In talking to a Elementary School Principal the other day, the question was asked, “Do you have an Anti-Bullying program?” Their response may be interesting to you. “No. We teach the children the difference between a Bully and someone that is just mean.”
Is there a difference between a bully and just a mean child?
We all can probably think of someone who has been mean to us. We can probably even think of someone that we’ve been mean to. But that doesn’t make them or us a bully. Learning to deal with mean, rude, or unkind people is really a part of life that we all have to learn.
Bullying, on other hand is a different matter entirely and it needs to be addressed immediately. Bullying is unwanted, aggressive behavior that involves a real or perceived power imbalance. The behavior is repeated, or has the potential to be repeated, over time.
In order to be considered bullying, the behavior must be aggressive and include:
- An intentional act to hurt or harm someone
- An imbalance of power
Bullying includes actions such as making threats, spreading rumors, attacking someone physically or verbally, and excluding someone from a group on purpose.
Why do people bully? People who bully do so for many reasons. They often find someone who will not stand up to them and go after those who have low self-esteem, this is where the “imbalance of power” happens. They keep poking fun at and hurting the victim without remorse. Some of the most popular reasons for bullying include:
- Sexual orientation
No matter what the reason is, bullying can have long-term side effects and problems for the victim. Bullying is more than just being mean; it’s hurtful and cruel. Individuals that are bullied and those whom bully others may have serious, lasting problems. People who have been victimized by bullying carry with them for the rest of their lives the scars of the past. The brutal words and actions create an impact on the heart. Many victims don’t reach out for help, but there are signs to look for. Does your child…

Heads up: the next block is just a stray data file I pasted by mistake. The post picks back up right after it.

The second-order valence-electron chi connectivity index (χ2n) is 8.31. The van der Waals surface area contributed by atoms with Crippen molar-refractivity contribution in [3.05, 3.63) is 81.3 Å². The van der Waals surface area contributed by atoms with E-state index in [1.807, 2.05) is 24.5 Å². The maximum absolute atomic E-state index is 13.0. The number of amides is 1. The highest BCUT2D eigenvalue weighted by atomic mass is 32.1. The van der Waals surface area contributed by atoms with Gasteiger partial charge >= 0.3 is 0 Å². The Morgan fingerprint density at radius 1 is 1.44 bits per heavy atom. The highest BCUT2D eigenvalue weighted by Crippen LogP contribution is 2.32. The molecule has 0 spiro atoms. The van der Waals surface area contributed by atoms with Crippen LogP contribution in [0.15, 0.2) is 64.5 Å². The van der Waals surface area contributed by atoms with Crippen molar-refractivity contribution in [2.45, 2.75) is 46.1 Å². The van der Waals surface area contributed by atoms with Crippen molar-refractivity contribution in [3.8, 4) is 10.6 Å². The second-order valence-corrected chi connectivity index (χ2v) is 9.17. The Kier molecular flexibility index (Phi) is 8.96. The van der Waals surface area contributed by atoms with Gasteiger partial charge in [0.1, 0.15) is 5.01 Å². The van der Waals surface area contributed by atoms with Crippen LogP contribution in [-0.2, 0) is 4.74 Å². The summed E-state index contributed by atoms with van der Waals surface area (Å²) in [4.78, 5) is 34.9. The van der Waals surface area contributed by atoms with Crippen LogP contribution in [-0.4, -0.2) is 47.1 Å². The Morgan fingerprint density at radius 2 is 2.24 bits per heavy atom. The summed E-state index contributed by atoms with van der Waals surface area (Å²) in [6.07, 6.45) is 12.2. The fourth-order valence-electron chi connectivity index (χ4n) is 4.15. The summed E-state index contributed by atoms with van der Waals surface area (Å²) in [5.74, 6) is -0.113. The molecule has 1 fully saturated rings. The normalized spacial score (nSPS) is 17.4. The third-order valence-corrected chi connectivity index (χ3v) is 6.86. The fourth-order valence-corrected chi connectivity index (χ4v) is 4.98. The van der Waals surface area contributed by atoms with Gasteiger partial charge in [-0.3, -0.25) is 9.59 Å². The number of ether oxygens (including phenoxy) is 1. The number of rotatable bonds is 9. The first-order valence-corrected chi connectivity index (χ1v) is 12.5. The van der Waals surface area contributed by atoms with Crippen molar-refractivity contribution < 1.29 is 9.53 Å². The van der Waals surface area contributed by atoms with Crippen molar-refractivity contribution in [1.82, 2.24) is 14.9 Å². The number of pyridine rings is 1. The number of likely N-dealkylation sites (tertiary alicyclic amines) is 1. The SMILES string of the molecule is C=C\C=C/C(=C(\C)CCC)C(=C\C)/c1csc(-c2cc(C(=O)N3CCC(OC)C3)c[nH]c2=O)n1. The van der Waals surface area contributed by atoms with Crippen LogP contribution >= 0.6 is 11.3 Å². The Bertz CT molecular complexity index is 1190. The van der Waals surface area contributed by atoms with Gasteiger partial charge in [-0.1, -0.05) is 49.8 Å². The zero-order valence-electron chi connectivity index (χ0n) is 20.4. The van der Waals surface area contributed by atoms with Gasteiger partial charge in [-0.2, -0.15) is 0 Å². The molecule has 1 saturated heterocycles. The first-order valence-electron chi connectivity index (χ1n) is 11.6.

- avoid activities that he used to love doing
- make up excuses to avoid going to school
- miss a lot of days from school
- seem more irritable and moody
- appear to be more stressed out and anxious
- not sleep enough or sleep too much
- eat more or less than usual
- prefer to be alone and avoid friends and family
If you notice any of these warning signs and suspect your child is being bullied, you need to take the necessary steps to get help.
“Some people won’t be happy until they’ve pushed you to the ground. What you have to do is have the courage to stand your ground and not give them the time of day. Hold on to your power and never give it away.”
― Donna Schoenrock (Donna Lynn Hope) Author of “Willow”
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